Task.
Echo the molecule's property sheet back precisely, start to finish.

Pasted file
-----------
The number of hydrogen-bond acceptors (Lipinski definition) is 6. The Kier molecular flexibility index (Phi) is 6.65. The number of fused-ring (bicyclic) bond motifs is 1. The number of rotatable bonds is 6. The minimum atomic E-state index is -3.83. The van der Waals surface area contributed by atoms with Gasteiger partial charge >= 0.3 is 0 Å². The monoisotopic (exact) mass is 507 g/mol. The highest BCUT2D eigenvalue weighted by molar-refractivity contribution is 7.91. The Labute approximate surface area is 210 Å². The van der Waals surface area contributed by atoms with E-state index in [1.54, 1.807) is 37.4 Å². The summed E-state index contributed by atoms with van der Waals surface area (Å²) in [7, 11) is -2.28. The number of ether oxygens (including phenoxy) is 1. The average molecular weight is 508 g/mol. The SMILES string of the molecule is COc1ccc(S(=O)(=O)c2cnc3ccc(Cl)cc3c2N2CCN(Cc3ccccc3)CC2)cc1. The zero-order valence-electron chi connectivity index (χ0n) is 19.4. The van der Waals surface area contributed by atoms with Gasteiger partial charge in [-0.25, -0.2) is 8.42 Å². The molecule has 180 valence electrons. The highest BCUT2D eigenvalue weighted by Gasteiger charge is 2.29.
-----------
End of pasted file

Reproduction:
The number of hydrogen-bond acceptors (Lipinski definition) is 6. The Kier molecular flexibility index (Phi) is 6.65. The number of fused-ring (bicyclic) bond motifs is 1. The number of rotatable bonds is 6. The minimum atomic E-state index is -3.83. The van der Waals surface area contributed by atoms with Gasteiger partial charge >= 0.3 is 0 Å². The monoisotopic (exact) mass is 507 g/mol. The highest BCUT2D eigenvalue weighted by molar-refractivity contribution is 7.91. The Labute approximate surface area is 210 Å². The van der Waals surface area contributed by atoms with E-state index in [1.54, 1.807) is 37.4 Å². The summed E-state index contributed by atoms with van der Waals surface area (Å²) in [7, 11) is -2.28. The number of ether oxygens (including phenoxy) is 1. The average molecular weight is 508 g/mol. The SMILES string of the molecule is COc1ccc(S(=O)(=O)c2cnc3ccc(Cl)cc3c2N2CCN(Cc3ccccc3)CC2)cc1. The zero-order valence-electron chi connectivity index (χ0n) is 19.4. The van der Waals surface area contributed by atoms with Gasteiger partial charge in [-0.25, -0.2) is 8.42 Å². The molecule has 180 valence electrons. The highest BCUT2D eigenvalue weighted by Gasteiger charge is 2.29.